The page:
• INTERNATIONAL STUDIES 373 - Globalization, Development, and Poverty
  • PHIL 243 - Ethics in Business
  • SOC 245 - Technology and Society
  • SOC 496 - Leadership Seminar
  • STS 201 - Where Science Meets Society


  • AAE 373 - Globalization, Development, and Poverty
  • AAE 540 (cross MHR 540) - Intellectual Property Rights, Innovation and Technology
  • AAE 671 - Energy Economics
  • LSC COM 250 – Research Methods in the Communication Industry (was LSC COM 305)
  • LSC COM 270 – Communication in Life Sciences Industries (was LSC COM 370)
  • LSC COM 350 - Visualizing Science and Technology
  • LSC COM 431 – Advertising in the Life Sciences
  • LSC COM 432 - Social Media for the Life Sciences
  • LSC COM 435 – Theory and Practice of Integrated Marketing Communication
  • LSC COM 440 - Contemporary Communication Technologies and Their Societal Effects 
  • LSC COM 625 – Risk Communication
  • LSC COM 640 - Case Studies in the Communication of Science & Technology


  • Kinesiology 312 - Technology for Physical Activity and Health Professionals


  • CEE 561 - Energy Markets  
  • EMA 601 - Introduction to Unmanned Aircraft Systems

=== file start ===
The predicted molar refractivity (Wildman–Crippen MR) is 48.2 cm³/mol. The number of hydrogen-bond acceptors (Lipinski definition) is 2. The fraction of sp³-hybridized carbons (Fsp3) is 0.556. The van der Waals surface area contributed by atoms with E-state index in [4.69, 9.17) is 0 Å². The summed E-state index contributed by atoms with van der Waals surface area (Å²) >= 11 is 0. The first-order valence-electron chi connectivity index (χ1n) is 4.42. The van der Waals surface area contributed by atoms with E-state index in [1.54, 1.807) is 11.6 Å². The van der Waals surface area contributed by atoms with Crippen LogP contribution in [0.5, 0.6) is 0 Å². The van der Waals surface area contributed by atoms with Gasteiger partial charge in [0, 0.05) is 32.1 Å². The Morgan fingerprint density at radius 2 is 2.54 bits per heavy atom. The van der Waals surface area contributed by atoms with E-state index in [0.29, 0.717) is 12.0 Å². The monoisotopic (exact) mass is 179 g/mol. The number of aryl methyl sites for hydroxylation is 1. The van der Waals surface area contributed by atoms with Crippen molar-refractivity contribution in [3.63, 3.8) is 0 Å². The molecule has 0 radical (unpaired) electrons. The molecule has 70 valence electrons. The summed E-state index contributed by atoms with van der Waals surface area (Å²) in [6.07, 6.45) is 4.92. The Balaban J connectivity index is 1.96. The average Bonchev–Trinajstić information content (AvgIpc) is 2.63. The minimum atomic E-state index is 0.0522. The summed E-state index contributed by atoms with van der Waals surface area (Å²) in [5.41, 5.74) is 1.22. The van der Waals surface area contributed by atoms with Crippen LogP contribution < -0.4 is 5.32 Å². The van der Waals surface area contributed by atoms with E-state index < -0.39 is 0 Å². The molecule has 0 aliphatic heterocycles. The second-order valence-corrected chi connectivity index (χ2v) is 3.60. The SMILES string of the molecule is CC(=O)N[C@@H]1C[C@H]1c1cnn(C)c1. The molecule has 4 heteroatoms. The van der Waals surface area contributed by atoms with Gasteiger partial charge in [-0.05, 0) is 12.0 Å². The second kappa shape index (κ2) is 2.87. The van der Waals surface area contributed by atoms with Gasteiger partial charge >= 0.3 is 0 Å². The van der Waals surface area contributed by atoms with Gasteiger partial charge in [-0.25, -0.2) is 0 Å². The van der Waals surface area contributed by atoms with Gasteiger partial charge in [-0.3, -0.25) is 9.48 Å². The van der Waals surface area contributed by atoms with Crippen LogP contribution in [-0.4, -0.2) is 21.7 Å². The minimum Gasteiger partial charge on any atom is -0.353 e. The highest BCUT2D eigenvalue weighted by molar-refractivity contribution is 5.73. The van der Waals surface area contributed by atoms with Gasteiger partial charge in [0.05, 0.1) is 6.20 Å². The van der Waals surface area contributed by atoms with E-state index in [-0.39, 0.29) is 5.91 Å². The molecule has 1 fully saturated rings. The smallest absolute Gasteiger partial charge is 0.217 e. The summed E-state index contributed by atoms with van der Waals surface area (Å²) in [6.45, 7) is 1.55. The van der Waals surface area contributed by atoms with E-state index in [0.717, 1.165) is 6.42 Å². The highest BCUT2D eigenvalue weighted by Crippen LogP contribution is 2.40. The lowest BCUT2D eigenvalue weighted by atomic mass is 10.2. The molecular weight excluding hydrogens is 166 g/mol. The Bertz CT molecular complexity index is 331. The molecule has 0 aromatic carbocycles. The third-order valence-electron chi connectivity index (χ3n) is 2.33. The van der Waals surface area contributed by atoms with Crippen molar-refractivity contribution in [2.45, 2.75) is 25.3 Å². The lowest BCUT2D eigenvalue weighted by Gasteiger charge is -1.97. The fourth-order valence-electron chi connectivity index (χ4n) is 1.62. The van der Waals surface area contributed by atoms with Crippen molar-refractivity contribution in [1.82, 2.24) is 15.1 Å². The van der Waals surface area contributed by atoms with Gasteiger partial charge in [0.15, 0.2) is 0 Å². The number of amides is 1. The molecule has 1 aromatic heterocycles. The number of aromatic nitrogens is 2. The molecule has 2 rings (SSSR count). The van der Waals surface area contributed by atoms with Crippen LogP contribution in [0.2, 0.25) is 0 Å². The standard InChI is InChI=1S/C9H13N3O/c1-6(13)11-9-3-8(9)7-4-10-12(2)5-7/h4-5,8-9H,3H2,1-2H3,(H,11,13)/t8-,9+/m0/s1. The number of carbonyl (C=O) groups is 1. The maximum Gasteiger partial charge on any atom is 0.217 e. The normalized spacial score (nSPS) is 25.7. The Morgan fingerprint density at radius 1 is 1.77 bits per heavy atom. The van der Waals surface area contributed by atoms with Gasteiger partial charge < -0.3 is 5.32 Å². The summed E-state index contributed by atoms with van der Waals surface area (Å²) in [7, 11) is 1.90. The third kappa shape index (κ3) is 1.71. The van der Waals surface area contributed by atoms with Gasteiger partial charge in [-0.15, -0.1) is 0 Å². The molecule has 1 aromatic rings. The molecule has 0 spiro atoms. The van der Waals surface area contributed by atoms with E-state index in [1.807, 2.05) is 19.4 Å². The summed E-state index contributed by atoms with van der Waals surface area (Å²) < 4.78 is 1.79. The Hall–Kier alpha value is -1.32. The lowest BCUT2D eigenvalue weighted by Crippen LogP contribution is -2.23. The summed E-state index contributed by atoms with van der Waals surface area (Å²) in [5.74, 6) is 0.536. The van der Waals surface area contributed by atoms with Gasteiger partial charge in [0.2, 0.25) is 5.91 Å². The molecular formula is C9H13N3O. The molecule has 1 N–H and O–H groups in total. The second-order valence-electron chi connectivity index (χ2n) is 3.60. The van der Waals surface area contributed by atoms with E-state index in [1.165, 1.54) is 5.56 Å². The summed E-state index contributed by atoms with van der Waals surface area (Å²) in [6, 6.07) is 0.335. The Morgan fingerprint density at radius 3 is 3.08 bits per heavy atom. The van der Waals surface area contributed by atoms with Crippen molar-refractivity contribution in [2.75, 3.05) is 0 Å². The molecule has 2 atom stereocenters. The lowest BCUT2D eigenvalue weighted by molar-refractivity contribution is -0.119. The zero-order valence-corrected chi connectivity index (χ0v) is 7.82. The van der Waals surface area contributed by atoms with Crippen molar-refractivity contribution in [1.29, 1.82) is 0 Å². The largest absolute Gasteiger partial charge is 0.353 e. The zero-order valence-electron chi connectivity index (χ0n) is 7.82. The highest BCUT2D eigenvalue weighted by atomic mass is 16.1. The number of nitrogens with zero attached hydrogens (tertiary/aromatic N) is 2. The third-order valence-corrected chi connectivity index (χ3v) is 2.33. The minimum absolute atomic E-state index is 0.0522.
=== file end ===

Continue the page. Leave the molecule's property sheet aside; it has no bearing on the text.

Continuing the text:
• EPD 690 - Business and Entrepreneurism for Engineers
  • INTEREGR 601 - Process Innovation: Concept-Select-Commercialize 
  • I SYE 313 - Engineering Economic Analysis
  • I SYE 513 - Analysis of Capital Investments 
  • I SYE 662 - Design and Human Disability and Aging
  • I SYE 671/OTM 671/INFO SYS 671 - E-Business: Technologies, Strategies and Applications
  • ME 349 - Engineering Design Projects
  • ME 351 - Interdisciplinary Experiential Design Projects I
  • ME 352 - Interdisciplinary Experiential Design Projects II
  • ME 549 – Product Design


  • CNSR SCI 257 - Introduction to Retailing (previously offered as CNSR SCI 357 - Retailing Theory and Practice)
  • CNSR SCI 250 – Retail Leadership Symposium (previously offered as CNSR SCI 501 - Retail Leadership Symposium)